Fujitsus Utility Computing Initiative Makes U.S. Splash

 
 
By Jeffrey Burt  |  Posted 2004-05-25
 
 
 

Fujitsus Utility Computing Initiative Makes U.S. Splash


Fujitsu Computer Systems Corp. is bringing its utility computing strategy to North America, expanding an initiative that has been used in Japan for two years.

Named Triole, the strategy is similar in goals to initiatives from other vendors, including Hewlett-Packard Co.s Adaptive Enterprise, IBMs on-demand computing and Sun Microsystems Inc.s N1: to create a flexible and dynamic IT infrastructure that is virtualized into a single pool and provisioned and deployed according to business demands.

But while those other initiatives are services-driven, Fujitsus is more about offering customers a tested and proven package of technologies, said Vernon Turner, an analyst with International Data Corp.

"The others are saying that they will come into an enterprise and help them get their data centers set up for utility computing," said Turner, in Framingham, Mass. "Fujitsu is saying, Well build it outside of your own environment."

Fujitsus strategy, unveiled Tuesday in the United States, focuses on three core areas, according to officials with the Sunnyvale, Calif., company: virtualization, automation and integration.

Fujitsu Computer Systems—a subsidiary of Fujitsu Ltd.—earlier this month rolled out a key part of the Triole push with the North American introduction of FlexFrame for mySAP Business Suite. The offering, which involves such standard technology as blade servers and Linux, is a combination of hardware, storage and software designed to bring a virtualized utility computing environment to SAP deployments.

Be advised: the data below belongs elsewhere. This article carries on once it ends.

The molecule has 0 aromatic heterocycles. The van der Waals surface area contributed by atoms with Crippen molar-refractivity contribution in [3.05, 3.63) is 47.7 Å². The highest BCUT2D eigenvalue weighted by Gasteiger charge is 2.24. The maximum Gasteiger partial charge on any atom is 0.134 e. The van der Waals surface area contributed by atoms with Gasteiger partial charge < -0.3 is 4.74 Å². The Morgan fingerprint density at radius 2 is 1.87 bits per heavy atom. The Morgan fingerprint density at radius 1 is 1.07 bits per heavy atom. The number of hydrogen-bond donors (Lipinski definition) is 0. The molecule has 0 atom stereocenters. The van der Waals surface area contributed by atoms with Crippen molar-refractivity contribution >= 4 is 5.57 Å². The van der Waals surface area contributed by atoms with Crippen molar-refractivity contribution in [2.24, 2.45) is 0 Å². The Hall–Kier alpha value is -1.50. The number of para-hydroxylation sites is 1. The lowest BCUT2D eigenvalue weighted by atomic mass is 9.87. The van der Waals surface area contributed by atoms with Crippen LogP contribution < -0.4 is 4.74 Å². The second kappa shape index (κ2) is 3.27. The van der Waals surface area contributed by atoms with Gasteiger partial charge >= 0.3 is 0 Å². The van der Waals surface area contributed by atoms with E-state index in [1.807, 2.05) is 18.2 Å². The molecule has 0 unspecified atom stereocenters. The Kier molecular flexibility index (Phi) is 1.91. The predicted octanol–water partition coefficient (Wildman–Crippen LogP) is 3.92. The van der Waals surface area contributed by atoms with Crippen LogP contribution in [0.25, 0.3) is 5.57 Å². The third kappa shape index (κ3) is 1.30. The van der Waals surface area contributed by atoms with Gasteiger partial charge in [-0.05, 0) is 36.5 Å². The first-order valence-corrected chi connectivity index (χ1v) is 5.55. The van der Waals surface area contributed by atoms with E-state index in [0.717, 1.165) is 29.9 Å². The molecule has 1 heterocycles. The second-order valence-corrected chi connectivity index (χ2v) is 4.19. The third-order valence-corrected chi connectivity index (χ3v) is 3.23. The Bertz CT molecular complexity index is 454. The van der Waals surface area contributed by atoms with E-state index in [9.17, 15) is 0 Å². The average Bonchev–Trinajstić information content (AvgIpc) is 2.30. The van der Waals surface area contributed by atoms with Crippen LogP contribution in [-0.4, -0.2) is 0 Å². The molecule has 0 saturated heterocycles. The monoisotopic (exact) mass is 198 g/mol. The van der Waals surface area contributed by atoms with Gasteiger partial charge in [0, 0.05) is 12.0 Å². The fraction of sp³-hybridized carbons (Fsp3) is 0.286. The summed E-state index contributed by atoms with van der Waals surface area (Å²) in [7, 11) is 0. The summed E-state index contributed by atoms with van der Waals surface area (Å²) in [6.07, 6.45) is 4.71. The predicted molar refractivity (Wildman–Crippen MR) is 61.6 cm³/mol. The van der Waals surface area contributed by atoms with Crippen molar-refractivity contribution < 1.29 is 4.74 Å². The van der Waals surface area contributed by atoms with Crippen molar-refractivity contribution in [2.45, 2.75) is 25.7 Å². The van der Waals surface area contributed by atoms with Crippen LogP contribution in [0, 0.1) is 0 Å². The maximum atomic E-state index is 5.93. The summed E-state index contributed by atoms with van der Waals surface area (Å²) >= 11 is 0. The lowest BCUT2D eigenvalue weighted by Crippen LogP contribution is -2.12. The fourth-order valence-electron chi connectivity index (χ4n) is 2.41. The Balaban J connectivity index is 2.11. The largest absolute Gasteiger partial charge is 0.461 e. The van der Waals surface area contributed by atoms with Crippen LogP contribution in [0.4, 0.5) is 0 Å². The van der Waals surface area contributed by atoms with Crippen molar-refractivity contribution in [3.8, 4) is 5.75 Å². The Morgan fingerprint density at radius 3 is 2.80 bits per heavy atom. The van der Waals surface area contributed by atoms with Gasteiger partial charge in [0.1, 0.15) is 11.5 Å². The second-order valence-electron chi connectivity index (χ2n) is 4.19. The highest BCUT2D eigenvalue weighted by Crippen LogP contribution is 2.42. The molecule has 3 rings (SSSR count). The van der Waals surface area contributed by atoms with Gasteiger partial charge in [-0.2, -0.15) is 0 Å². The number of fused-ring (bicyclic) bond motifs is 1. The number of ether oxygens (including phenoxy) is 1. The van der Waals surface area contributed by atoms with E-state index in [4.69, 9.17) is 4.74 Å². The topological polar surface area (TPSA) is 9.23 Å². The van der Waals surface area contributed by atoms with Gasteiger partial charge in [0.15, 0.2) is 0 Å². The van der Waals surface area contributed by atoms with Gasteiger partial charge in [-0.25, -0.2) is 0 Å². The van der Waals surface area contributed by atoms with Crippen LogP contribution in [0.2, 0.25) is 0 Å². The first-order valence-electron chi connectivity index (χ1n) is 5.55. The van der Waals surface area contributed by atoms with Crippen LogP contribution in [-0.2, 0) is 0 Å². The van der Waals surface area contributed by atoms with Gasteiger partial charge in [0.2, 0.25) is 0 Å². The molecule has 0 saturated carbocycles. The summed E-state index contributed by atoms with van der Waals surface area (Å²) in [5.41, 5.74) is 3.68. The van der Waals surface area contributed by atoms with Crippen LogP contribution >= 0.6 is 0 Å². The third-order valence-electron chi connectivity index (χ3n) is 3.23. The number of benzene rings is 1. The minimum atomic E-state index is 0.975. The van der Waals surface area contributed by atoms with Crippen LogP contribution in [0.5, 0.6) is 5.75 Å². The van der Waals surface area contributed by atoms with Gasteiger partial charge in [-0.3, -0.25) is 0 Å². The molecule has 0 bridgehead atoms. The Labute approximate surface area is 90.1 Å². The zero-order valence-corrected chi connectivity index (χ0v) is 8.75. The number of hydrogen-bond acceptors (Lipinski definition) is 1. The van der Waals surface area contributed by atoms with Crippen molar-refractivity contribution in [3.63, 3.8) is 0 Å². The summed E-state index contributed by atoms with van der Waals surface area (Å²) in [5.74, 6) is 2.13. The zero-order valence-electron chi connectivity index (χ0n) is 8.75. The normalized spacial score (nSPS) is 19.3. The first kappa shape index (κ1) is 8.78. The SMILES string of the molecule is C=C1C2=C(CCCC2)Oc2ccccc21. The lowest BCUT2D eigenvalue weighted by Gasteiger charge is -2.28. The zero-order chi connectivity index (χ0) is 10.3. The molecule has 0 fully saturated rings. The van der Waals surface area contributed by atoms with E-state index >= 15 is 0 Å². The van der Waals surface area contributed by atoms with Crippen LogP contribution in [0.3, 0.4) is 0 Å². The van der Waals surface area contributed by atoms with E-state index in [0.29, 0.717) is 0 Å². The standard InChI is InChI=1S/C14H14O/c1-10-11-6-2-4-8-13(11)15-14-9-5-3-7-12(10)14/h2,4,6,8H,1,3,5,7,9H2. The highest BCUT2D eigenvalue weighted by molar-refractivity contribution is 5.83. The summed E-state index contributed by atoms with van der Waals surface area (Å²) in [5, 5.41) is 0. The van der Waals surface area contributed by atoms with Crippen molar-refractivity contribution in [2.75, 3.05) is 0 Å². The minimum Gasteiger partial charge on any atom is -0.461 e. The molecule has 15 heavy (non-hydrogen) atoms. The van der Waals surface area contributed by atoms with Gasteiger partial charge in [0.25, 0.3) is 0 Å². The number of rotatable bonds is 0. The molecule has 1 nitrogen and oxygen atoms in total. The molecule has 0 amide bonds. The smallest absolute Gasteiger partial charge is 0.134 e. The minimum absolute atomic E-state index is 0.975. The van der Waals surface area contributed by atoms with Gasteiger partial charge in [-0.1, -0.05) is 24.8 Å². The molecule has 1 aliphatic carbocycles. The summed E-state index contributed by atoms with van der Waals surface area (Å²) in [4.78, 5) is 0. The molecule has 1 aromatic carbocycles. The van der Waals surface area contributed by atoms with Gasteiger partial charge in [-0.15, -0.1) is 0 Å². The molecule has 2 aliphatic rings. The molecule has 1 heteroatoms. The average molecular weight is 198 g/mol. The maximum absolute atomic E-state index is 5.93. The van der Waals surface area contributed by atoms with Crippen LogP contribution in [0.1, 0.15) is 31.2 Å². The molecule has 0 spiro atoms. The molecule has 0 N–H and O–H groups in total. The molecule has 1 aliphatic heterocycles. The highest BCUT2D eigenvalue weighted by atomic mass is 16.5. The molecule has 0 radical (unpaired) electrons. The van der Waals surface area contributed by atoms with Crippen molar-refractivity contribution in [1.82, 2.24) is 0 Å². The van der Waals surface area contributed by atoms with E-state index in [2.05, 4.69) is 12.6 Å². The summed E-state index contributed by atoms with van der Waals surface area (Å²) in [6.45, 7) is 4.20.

Another example is the Interstage XML Search engine, middleware that enables fast database searches by allowing users to extract data from multiple databases and gives a unified view across those databases, said Richard McCormack, vice president of product and solutions marketing for Fujitsu. It also offers such features as automatic load balancing, he said.

The search engine was released in the United States in October, but McCormack said it is the first component of the Interstage suite of integration software to be part of Triole, being integrated into Fujitsus Intel Corp.-based Primergy blade servers and SPARC-based PrimePower systems.

Next page: Automating rules policies.

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A key part of the automation offering will roll out next month when Fujitsu releases Resource Coordinator, middleware that will enable users to automate their rules policies, officials said.

Fujitsu will develop 20 "platform integration"—or Pi—templates that will serve as building blocks to help speed the construction of Triole-based installations and drive down costs. Customers will get pre-tested and pre-integrated offerings that they can more easily deploy, Fujitsu officials said.

Fujitsu, which runs a Pi center in Japan, will look to open another one in the United States. The center is a centralized place where Fujitsu can train its own people on the technology as well as demonstrate for customers how to implement the templates, McCormack said.

Officials said customers in Japan have seen a 33 percent improvement in reliability and upward of 40 percent reductions in downtime using the Triole offerings.

Fujitsus market share in the Japanese market is more than in the United States, which is dominated by the likes of IBM, HP and Sun. In North America, Triole will work as a gateway to get Fujitsu products into heterogeneous environments, McCormack said.

IDCs Turner said an advantage for Fujitsu is that it is bringing a product to the United States that has been tested for more than a year in Japan.

"They cut their teeth locally before going out with it globally," he said.

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